In relatively short order, coronavirus disease 2019 (COVID-19) has gone from a novel illness worth watching from afar to something that's prevalent in our own backyards.
With the World Health Organization declaring coronavirus to be a pandemic, and President Trump declaring COVID-19 to be a national emergency, it's become clear that this illness is going to change the world as we know it.
Many of these changes are highly visible and include school closures, sporting-event cancellations, bans on large gatherings, and a substantive increase in telecommuting in recent weeks. But there are other less visible impacts coronavirus is having on the United States, and the Social Security program is a prime example.
Social Security's annual COLA announcement is highly anticipated
Right now, there are more than 64 million people that count on a Social Security benefit check each month. Many of these beneficiaries (80%-plus) are senior citizens, with a majority leaning on their Social Security payout to account for at least half of their income.
For Social Security recipients, there's probably not a more important or anticipated announcement each year than the mid-October unveiling of the program's cost-of-living adjustment (COLA) for the upcoming year. Think of COLA as the "raise" that beneficiaries receive that's designed to help them keep pace with the rising price of goods and services they're contending with.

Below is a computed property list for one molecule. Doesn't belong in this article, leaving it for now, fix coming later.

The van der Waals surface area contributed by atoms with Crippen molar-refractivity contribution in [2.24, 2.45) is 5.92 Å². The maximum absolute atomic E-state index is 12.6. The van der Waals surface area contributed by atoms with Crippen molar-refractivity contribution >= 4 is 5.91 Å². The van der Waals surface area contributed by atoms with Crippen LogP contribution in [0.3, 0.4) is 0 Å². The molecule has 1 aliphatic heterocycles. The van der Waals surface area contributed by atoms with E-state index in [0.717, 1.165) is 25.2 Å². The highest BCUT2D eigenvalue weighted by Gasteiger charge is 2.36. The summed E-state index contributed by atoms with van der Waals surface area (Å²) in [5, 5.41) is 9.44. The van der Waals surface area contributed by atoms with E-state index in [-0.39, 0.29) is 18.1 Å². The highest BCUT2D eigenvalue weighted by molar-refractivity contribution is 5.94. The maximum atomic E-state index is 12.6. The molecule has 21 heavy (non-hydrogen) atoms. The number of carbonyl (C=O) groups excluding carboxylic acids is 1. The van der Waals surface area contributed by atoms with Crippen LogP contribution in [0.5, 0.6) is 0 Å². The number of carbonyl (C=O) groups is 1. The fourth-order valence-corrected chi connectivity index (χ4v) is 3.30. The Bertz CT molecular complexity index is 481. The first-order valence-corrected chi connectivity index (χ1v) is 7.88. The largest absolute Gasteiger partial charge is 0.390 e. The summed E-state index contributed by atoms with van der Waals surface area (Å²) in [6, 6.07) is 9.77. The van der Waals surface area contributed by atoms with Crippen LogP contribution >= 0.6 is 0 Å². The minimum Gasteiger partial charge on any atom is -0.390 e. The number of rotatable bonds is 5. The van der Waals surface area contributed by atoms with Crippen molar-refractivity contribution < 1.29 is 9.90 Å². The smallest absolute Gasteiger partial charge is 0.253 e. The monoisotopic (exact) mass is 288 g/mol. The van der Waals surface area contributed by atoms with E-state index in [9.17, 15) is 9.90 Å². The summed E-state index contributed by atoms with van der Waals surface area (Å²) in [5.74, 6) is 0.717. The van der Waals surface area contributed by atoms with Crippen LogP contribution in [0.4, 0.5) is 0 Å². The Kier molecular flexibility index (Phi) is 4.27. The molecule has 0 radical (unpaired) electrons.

Since 1975, it's been the job of the Consumer Price Index for Urban Wage Earners and Clerical Workers (CPI-W) to be the program's inflationary tether. It has more than a half-dozen major spending categories, along with dozens upon dozens of subcategories, each with their own respective weightings, which help determine what levels of inflation or deflation urban and clerical workers are dealing with.
Over this 45-year span where the CPI-W has been responsible for determining Social Security's COLAs, there have only been three instances – in 2009, 2010, and 2015 -- where deflation reared its head and the average CPI-W reading during the third quarter of the current year fell from the average CPI-W reading from the third quarter of the previous year. Only CPI-W readings from July through September are taken into account when determining Social Security's COLA. These deflationary readings resulted in Social Security beneficiaries receiving no COLA in 2010, 2011, and 2016.
Well, folks, we could be in line for the fourth such occurrence, with coronavirus being directly to blame.
Coronavirus might push Social Security's COLA to zero in 2021
As noted, mitigation efforts to stem the spread of coronavirus are unprecedented. Schools in various parts of the country are closed up to six weeks, while a number of major sports are suspended indefinitely. All of these efforts, while designed to keep our healthcare system from becoming overwhelmed with sick patients, will come at a cost to the U.S. (and likely global) economy.